Figure S3. Differential H3K27me3 to H3K4me3 ChIPseq ratios at different genomic resolutions. (a) In Fig. 2d we show differential H3K27me3:H3K4me3 ChIPseq ratios over a genomic window of 4 kb. To test whether this result was due to the differing breadth of H3K27me3 and H3K4me3 ChIPseq peaks we repeated the analysis at 4 kb including two greater resolutions: 0.2 and 1 kb. hiBiv and loBiv were compared using Pearson’s correlation indicating statistically different H3K27me3:H3K4me3 ChIPseq ratios independent of window size. (b) To statistically test if H3K27me3 depletion is linked to transcription start site proximity, we analysed H3K27me3 depletion at three different resolutions. This showed that the greatest difference in H3K27me3 depletion is at the highest genomic distance (+/− 5 kb from peak centre) by boxplot analysis of mean J1:TKO H3K27me3 (rpkm) ratio per locus and non-equal variance two sample Student’s t-Test. Further, largest TKO H3K27me3 alterations occur at the highest DNA methylation level resolution (+/− 5 kb). Over shorter genomic ranges (0.2-1 kb) hiBiv and loBiv differential sensitivity is skewed towards loBiv regions based on median values at lower significance. This is likely due to the marked reduction in Polycomb presence at hiBiv regions, which are relatively dominated by H3K4me3 occupancy over these narrow windows. Mapping of average DNA methylation over the three genomic resolutions indicates that DNA methylation is most abundant over the 10 kb range, implying that DNA methylation is unlikely to play a prominent role in determining Polycomb localisation at the 0.2 and 1 kb ranges.
Figure S4. Quintile chromatin configuration at murine bivalent promoters. As an alternative to k-means clustering we divided the data underlying Fig. 2d into H3K27me3:H3K4me3 quintiles determined by the ChIPseq signal ratio. We found that this approach reproduces hiBiv (Q5). As with k-means clustering, the Q5 quintile is relatively enriched in PRC components (EZH2, RING1B and uH2A) and depleted of activating marks (H3K4me3 & H2AZ). Q4,Q3,Q2,Q1 account for the loBiv set of regions. KDM2B, which binds to the majority of CGI is relatively uniform across the five quintiles.
Table S1. This additional table contains mouse hiBiv and loBiv genomic coordinates, strand and neighbouring gene.
Figure S5. Overlap between uH2A-retaining loci, mouse hiBiv and mouse loBiv. (a) Genomic region coordinates and associated gene names (n = 315) that retain uH2A in mouse ES (mESC) cells lacking PCGF1/3/5/6 were obtained from the Klose lab. Of these, we found n = 253 overlapping our n = 3659 bivalent genes in mESC (left panel). Specifically, the majority of these (~ 78%) are the hiBiv class, while ~ 22% are the loBiv class – thus regions that uH2A in quadruple PCGF knockout mESC are enriched in the hiBiv class (right panel). (b) Heatmaps for the indicated ChIPseq datasets were plotted without clustering for the regions that retain uH2A in PCGF1/3/5/6 mESC annotated as hiBiv or loBiv. Bottom: average profiles of heatmap data.
Figure S6. Gene ontology analysis of mouse hiBiv and loBiv associated genes. Gorilla and REViGO tools were coupled to define and reduce redundancy for enriched gene ontology terms in murine hiBiv and loBiv compared to all genes. Colour coding of the scatterplots are related to the log10 of the enriched p-values estimated by Gorilla. Area of circular plotted data is proportional to the number of genes enriched in each GO term. Redundant GO terms are reduced using the method of ‘semantic similarity’ measurement which is analogous to hierarchical clustering methods. This involves generating clusters of similar GO terms based on close p-values and whether one term is a child node of the other term .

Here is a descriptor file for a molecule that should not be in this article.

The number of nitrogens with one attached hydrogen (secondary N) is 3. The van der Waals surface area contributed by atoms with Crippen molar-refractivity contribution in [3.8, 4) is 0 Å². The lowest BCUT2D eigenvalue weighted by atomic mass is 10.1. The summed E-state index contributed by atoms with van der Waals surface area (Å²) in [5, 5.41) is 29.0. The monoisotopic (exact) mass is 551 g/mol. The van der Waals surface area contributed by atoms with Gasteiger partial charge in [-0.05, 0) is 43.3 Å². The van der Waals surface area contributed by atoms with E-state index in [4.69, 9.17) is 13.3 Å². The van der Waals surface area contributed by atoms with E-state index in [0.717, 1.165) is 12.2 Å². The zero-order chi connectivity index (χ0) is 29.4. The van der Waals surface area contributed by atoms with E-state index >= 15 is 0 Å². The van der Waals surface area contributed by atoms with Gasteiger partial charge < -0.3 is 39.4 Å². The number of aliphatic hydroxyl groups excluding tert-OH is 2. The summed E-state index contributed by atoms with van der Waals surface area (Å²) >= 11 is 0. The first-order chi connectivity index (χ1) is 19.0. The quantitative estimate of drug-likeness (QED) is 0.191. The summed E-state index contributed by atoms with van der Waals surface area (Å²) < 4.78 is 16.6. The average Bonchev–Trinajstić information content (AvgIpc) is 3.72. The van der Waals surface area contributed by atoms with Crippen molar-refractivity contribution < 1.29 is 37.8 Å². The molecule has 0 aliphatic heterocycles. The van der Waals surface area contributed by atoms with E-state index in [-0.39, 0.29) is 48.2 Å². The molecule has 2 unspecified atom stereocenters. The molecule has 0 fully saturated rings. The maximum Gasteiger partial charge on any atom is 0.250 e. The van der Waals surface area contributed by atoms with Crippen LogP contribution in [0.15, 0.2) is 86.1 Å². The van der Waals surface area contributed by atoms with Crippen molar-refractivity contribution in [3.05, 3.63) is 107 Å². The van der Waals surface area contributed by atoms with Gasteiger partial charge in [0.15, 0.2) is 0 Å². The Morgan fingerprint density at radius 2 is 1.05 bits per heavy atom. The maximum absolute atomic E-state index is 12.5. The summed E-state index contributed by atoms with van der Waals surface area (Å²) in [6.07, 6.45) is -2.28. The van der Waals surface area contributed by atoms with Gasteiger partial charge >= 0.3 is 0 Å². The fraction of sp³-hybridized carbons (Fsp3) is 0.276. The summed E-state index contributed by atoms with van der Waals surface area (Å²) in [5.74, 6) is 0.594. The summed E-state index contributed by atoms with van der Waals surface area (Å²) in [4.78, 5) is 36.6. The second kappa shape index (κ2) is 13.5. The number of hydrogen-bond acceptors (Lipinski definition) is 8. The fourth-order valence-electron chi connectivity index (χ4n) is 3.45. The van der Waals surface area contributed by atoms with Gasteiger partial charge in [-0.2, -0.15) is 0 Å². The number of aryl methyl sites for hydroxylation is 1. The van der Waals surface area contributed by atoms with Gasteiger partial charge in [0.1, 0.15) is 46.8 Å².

Figure S7. Dynamics of bivalency during early embryonic development. Related to Fig. 4a. A similar approach adopted in Fig. 2d was used to compute H3K27me3:H3K4me3 ratio based on mean RPKM values in hiBiv and loBiv loci. Reciprocal ratios of H3K4me3:H3K27me3 were also computed. Upper panel: hiBiv, lower panel: loBiv.
Figure S8. Human ESC hiBiv and loBiv defined regions. (a) Human H3K27me3 and H3K4me3 ChIPseq datasets derived from H1 and H9 human ESCs described in Mantsoki et al. . were downloaded and mapped using bowtie2 . Multiple mapped files (bam files) from each histone modification were merged and indexed using Samtools. Coverage files (bigWig) and coverage matrices were computed with deepTools using the human bivalent regions described in Mantsoki et al . (b) Human H3K27me3 and H3K4me3 ChIPseq datasets derived from H1 human ESCs were downloaded from ENCODE (Bing Ren, UCSD) and mapped using bowtie2. Multiple mapped files (bam files) from each histone modification were merged and indexed using Samtools. Coverage files (bigWig) and coverage matrices were computed with deepTools using the human bivalent regions described in Mantsoki et al. .
Table S2. This additional table contains: human hiBiv and loBiv genomic coordinates, strand and neighbouring gene.
Figure S9. Gene ontology analysis of human hiBiv and loBiv associated genes. Gorilla and REViGO tools were coupled to define and reduce redundancy for enriched gene ontology terms in human hiBiv and loBiv compared to all genes. Colour coding of the scatterplots are related to the log10 of the enriched p-values estimated by Gorilla. Area of circular plotted data is proportional to the number of genes enriched in each GO term. Redundant GO terms are reduced using the method of ‘semantic similarity’ measurement which is analogous to hierarchical clustering methods. This involves generating clusters of similar GO terms based on close p-values and whether one term is a child node of the other term .
Figure S10. Quintile chromatin configuration at human bivalent promoters. Left panel: As an alternative to k-means clustering we divided the data underlying Fig. S8 into H3K27me3:H3K4me3 quintiles determined by the ChIPseq signal ratio which emphasises the difference between Q5 and Q4 to Q1 inclusive. Q5 is consistent with hiBiv and Q4 to Q1 account for loBiv. Right panel: we performed a similar quintile division of the data underlying Fig. 6a. Q5 quintile (which is most related to hiBiv) shows most H3K27me3-sensitivity to DNA hypomethylation comparing HMEC to HCC1954/MCF7 and colon to HCT116. In contrast, Q4 to Q1 show an attenuated H3K27me3-response to DNA hypomethylation.
Figure S13. Absence of hypermethylation at H4Kme3-only and H3K27me3-only promoters. To test if cancer-specific DNA hypermethylation was more associated with high ratio H3K27me3:H3K4me3 loci (hiBiv) than singly marked promoters, we analysed promoters characterised by the enrichment of either K4me3-only or H3K27me3-only in human ES cells. We repeated our approach detailed in Fig. 6f and found little evidence of promoter hypermethylation in either breast or colon tumours at these loci.
Figure S14. hiBiv subclass of bivalent promoters is most susceptible to hypermethylation in cancer. We analysed degree of hypermethylation and hypomethylation (as defined by a 20% or greater alteration in mean DNA methylation per locus) in hiBiv, loBiv, H3K27me3 only, H3K4me3 only and latent (neither H3K27me3 nor H3K4me3) loci (as defined by their demarcation in human ES cells). We next computed the percentage of loci within each promoter class altered. Promoters with greatest cancer hypermethylation events occur in the hiBiv class (27% of all colon hiBiv loci; 8% of all breast hiBiv loci) followed by the loBiv class (13% of all colon hiBiv loci; 2% of all breast hiBiv loci). Interestingly, H3K27 only and latent loci exhibited the highest degree of DNA hypomethylation events.
Table S3. This additional table contains datasets re-analysed in this manuscript. File format.
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Dunican, D.S., Mjoseng, H.K., Duthie, L. et al. Bivalent promoter hypermethylation in cancer is linked to the H327me3/H3K4me3 ratio in embryonic stem cells. BMC Biol 18, 25 (2020). https://doi.org/10.1186/s12915-020-0752-3
- DNA methylation
- Stem cells